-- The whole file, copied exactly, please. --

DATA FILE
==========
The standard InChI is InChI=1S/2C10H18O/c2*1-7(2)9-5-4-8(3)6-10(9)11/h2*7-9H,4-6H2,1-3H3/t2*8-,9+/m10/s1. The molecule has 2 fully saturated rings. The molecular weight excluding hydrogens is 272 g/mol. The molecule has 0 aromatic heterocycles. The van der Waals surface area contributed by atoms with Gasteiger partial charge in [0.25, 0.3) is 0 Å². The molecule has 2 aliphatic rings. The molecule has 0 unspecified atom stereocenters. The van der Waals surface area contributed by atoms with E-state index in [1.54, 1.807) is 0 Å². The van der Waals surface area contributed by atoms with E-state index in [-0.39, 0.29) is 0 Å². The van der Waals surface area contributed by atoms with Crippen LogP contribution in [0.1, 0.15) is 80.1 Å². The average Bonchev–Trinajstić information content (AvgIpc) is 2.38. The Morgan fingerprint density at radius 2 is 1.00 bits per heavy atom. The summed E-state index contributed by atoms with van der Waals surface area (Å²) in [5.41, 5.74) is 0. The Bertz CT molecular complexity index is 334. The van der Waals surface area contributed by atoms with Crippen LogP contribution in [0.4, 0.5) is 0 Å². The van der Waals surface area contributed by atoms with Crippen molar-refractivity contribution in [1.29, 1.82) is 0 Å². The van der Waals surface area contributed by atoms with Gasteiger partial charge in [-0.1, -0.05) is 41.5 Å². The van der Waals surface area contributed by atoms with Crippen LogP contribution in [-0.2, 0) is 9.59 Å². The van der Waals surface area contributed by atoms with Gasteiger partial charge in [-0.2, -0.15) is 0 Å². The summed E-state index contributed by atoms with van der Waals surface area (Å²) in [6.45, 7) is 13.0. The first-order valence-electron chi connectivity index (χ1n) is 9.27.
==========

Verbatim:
The standard InChI is InChI=1S/2C10H18O/c2*1-7(2)9-5-4-8(3)6-10(9)11/h2*7-9H,4-6H2,1-3H3/t2*8-,9+/m10/s1. The molecule has 2 fully saturated rings. The molecular weight excluding hydrogens is 272 g/mol. The molecule has 0 aromatic heterocycles. The van der Waals surface area contributed by atoms with Gasteiger partial charge in [0.25, 0.3) is 0 Å². The molecule has 2 aliphatic rings. The molecule has 0 unspecified atom stereocenters. The van der Waals surface area contributed by atoms with E-state index in [1.54, 1.807) is 0 Å². The van der Waals surface area contributed by atoms with E-state index in [-0.39, 0.29) is 0 Å². The van der Waals surface area contributed by atoms with Crippen LogP contribution in [0.1, 0.15) is 80.1 Å². The average Bonchev–Trinajstić information content (AvgIpc) is 2.38. The Morgan fingerprint density at radius 2 is 1.00 bits per heavy atom. The summed E-state index contributed by atoms with van der Waals surface area (Å²) in [5.41, 5.74) is 0. The Bertz CT molecular complexity index is 334. The van der Waals surface area contributed by atoms with Crippen LogP contribution in [0.4, 0.5) is 0 Å². The van der Waals surface area contributed by atoms with Crippen molar-refractivity contribution in [1.29, 1.82) is 0 Å². The van der Waals surface area contributed by atoms with Gasteiger partial charge in [-0.1, -0.05) is 41.5 Å². The van der Waals surface area contributed by atoms with Crippen LogP contribution in [-0.2, 0) is 9.59 Å². The van der Waals surface area contributed by atoms with Gasteiger partial charge in [-0.2, -0.15) is 0 Å². The summed E-state index contributed by atoms with van der Waals surface area (Å²) in [6.45, 7) is 13.0. The first-order valence-electron chi connectivity index (χ1n) is 9.27.